Marin Academy High School Students Alex Paff and Katie Joyce volunteered with the Salmon Protection And Watershed Network (SPAWN), and became passionate about the 10,000 Redwoods Project, which aims to plant 10,000 redwoods in the greater San Francisco Bay Area to help fight climate change. Together the two dedicated volunteers were able to raise a total of $1,600, as well as valuable supplies, like shade cloth, to help grow redwood trees.
Alex Paff and Katie Joyce are both Seniors at Marin Academy who were introduced to SPAWN through their high school biology teacher Liz Gottlieb. This summer, they volunteered with SPAWN and became passionate about the 10,000 Redwoods Project, which aims to plant 10,000 redwoods in the greater San Francisco Bay Area to help fight climate change.
Turtle Island Restoration Network’s strong financial health and commitment to accountability and transparency have earned it a 4-star rating from Charity Navigator, America’s largest independent charity evaluator. Turtle Island has previously earned this top distinction.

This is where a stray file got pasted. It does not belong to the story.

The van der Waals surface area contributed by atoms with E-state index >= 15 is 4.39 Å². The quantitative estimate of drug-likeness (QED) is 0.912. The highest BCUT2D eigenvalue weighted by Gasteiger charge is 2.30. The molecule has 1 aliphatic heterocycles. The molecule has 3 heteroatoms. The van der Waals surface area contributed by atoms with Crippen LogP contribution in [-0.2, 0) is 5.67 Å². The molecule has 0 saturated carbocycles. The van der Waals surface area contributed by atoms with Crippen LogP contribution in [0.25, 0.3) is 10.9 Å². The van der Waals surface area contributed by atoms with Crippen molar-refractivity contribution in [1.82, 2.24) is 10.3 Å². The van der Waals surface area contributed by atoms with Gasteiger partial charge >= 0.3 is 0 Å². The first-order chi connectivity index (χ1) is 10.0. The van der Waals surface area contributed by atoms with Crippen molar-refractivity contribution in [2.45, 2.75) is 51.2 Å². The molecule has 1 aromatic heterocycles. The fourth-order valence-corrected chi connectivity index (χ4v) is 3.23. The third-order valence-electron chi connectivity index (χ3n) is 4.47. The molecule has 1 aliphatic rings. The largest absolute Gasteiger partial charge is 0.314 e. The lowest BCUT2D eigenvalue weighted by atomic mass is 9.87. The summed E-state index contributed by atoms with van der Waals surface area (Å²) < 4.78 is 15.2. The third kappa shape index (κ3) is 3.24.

SPAWN’s habitat restoration crew and native plant nursery staff have spent the last few months collecting plant seeds from diverse habitats throughout the Lagunitas Creek Watershed. These seeds are collected for use in our habitat restoration projects, and are from areas where we have permission and permits. Native seeds and plants play a critical role in restoring watershed lands by providing wildlife habitat, reducing the spread of invasive plants, and stabilizing slopes that could be prone to erosion.
Audrey Fusco has followed her passion for land stewardship and gardening around the globe. Whether researching urban gardens used to grow food, called organiponicos, in Cuba, helping to restore beaches in Florida, or restoring Redwood Creek watershed to protect coho salmon habitat at at Green Gulch Farms, Audrey stays true to her core belief to live a simple life in alignment with nature. Now, SPAWN is excited to welcome Audrey to our team as our Native Plant Nursery Manager.
Marin High School Student and Eagle Scout Liam Birmingham learned about our 10,000 Redwoods Project, and decided to devote his time to assisting Turtle Island achieve this goal.
Creekside corridors are naturally vegetated lands along rivers and streams. When appropriately sized, these areas can reduce flooding, limit property loss from stream bank erosion, filter and settle out pollutants, and protect aquatic and terrestrial habitat.